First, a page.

I reached them in less than one second before the finish line. Within five tenths of a second I overtook them both, arriving on the finish line like a feline. I have never crossed the finish line that way.

The last white square pictured on the ground, one metre before the finish line, gave me the definitive certainty: I had won the challenge against Cameron and Marian. No one was on my left, apart from Frank who was way too far from me. I raised my arms to the sky, unconsciously repeating the very same gesture Pietro (Mennea, Ed.) did in Moscow two years before.

I woke up from the great silence which was surrounding my dilated reality. I had been awaken by the shouting audience during my slowing down phase, while a swarm of photographers was chasing us to immortalise the moment.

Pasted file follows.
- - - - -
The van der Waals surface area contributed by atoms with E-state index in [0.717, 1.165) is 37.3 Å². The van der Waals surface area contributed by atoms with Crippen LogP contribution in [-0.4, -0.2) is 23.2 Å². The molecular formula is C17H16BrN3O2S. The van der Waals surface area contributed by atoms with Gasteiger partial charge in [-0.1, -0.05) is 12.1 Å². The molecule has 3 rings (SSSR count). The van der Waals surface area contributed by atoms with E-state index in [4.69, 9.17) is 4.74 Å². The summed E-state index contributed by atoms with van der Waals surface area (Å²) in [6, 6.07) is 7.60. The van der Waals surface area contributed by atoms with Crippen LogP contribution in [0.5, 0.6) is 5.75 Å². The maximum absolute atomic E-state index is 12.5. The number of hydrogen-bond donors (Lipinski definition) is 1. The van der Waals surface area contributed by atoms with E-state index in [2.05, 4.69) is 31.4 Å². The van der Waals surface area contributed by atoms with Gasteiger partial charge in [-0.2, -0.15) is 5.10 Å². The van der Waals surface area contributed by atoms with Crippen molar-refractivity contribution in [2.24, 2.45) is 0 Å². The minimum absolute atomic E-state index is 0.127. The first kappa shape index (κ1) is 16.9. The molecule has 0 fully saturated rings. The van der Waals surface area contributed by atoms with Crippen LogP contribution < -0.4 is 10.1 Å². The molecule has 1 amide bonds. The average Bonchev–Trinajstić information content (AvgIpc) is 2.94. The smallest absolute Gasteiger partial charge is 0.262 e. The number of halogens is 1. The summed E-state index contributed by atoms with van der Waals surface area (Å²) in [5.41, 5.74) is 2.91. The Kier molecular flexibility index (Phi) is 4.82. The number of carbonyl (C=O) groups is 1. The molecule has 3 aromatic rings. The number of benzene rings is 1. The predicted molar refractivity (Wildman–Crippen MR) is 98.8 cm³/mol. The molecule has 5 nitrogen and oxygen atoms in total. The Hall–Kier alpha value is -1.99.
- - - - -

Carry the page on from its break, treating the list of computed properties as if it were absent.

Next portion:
I gradually turned to my left and, bouncing, went back to Frank. I thought I had won the challenge against my two lane neighbours, but probably not against him.

He lifted his hands up to greet me, meeting mine. He looked at me with a surprised smile; his blue eyes seemed so sad, maybe because of that freedom he could experience only while running.

Although Frank won the 100m 1982 European Championships in Athens that day, I was happy to arrive second. I had almost won that final, and I was only a junior athlete. I was only nineteen and the wind was -1m/s. I ran in 10 seconds after a slow start and an unforgettable upswing. Another metre and I would have probably won.

To me it was a victory, no matter what.

What I remind myself every day, from that glorious day, is the feeling of deep joy I experienced after having fought with all my energies, all my tears and silent distress which I physically and mentally conveyed during the trainings and the race. I did all of this only to reach that finish line.

I was the fastest young man of the European continent, and maybe of the world at that time. I discovered my real reward one night along the black Piraeus sea, enlightened by a silver moon and my mother's immense smile: it was a unique moment of real peace, far from my torments.